Why we don’t necessarily need the stock market to go up

Yesterday I mentioned in “Volatility continues to expand, and stocks are falling” some hedging positions such as gold, long-term treasuries, or long volatility or short stock indexes have helped offset some of the stock market loss. I thought I would share a few examples for informational purposes. None of these ETFs necessarily reflect any position my investment management firm currently has.

The first is gold and the long term U.S. Treasury. They are both in uptrends and made meaningful gains yesterday.

I like to observe and understand return drivers and how markets interact with each other. You may notice in the year-to-date chart above gold and long-term U.S. treasuries seem to be correlated. That is, they are trending in a similar pattern, which makes us wonder if they are driven by the same global macro return drivers.

Over a one-year period, the two appear interconnected most of the time.

I’m not a huge fan of correlation as it’s used in finance to measure how trends interact. But, many investment managers use it, so I’ll share some observations here.

Correlation is defined as a measure of the linear relationship between two quantitative variables, for example, a price trend. When the values of one variable decrease as the values of another increase to form an inverse relationship, this is known as a negative correlation. When two markets trend closely together, they are considered correlated.

When markets trend disconnected from each other, they are considered non-correlated. When markets trend the opposite of each other they are considered negatively correlated. In the chart below, I added the correlation coefficient on the bottom, which cycles up and down, but shows a relatively high degree of correlation quantified. I like to see it visually in the charts, but I also have computer systems that determine it quantitatively with the equation.

I don’t often like to get into such math here, but… bare with me.

Next, we observe the 3-year time frame. Gold and treasuries have been highly correlated most of the time. It appears these two markets may be inspired by the same return drivers at times.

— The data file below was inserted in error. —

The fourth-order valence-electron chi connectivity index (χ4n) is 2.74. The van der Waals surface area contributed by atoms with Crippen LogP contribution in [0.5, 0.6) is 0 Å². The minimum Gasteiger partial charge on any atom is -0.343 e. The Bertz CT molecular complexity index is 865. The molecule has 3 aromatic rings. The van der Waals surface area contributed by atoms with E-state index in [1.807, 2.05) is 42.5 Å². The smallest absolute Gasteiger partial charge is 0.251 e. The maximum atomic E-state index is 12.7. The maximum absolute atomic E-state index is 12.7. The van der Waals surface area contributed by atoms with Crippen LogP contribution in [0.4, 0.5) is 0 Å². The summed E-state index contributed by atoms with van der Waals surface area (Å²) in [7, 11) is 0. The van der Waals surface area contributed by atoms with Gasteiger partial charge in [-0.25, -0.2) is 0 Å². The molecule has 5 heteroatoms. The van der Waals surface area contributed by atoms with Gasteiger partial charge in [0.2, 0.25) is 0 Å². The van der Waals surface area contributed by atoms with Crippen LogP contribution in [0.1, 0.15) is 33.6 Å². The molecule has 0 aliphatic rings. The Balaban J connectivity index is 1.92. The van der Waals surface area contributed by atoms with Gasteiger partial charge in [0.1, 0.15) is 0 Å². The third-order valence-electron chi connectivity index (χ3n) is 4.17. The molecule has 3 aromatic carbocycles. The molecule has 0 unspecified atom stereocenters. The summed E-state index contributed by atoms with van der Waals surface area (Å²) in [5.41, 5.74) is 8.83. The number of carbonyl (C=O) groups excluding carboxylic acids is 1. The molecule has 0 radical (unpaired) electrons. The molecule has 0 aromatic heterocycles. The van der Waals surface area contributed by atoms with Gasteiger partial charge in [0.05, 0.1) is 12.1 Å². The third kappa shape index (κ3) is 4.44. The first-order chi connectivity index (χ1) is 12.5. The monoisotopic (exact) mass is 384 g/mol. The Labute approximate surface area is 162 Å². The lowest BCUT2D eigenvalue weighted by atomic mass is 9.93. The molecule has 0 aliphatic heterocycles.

Over five years, the price trends look similar much of the time. You may notice the correlation isn’t so accurate. For example, the correlation is very low early 2018, but both of the price trends were down, they just zigged and zagged differently. The volatility through off the correlation number.

It doesn’t require any advanced math to see in this price trend to see the value of exposure to gold and treasuries could have added (at times) to a stock portfolio over the past year. For example, as the stock index fell last year, gold and treasuries trended up. As stocks have been weaker lately, their trends are breaking out to the upside. I say “at times” because it isn’t always true; timing is everything. You may be surprised to see gold has gained more the past year than stocks. A lot more, in fact. The stock index has gained less than 5%, gold 17% and treasuries 12%.

Many investors are probably too stock-centric as they compare their investment returns to stock indexes that are 100% invested, all the time.

My point here is that there are many other markets from which we can look for trends. The U.S. stock market has had a great year in 2019, up over 10%, but over the past full year, not so much.

You can probably see why I prefer my global, tactical, unconstrained approach better.

By having a global universe, I can look for trends in the U.S. and globally.

By being tactical, I can increase/decrease my exposures based on my expected asymmetric risk/reward.

Being unconstrained, I can look for trends across all markets and apply different systems like trend following and countertrend, and across different time frames, long or short.

We don’t necessarily need the stock market to go up if we can define the direction of trends and actively manage their risk.  It also helps to observe and understand how markets interact with each other.

Mike Shell is the Founder and Chief Investment Officer of Shell Capital Management, LLC, and the portfolio manager of ASYMMETRY® Global Tactical.

Mike Shell and Shell Capital Management, LLC is a registered investment advisor and provides investment advice and portfolio management exclusively to clients with a signed and executed investment management agreement. The observations shared on this website are for general information only and should not be construed as advice to buy or sell any security. Securities reflected are not intended to represent any client holdings or any recommendations made by the firm. Investing involves risk including the potential loss of principal an investor must be willing to bear. Past performance is no guarantee of future results. All information and data is deemed reliable, but is not guaranteed and should be independently verified. The presence of this website on the Internet shall in no direct or indirect way raise an implication that Shell Capital Management, LLC is offering to sell or soliciting to sell advisory services to residents of any state in which the firm is not registered as an investment advisor. Use of this website is subject to its terms and conditions.

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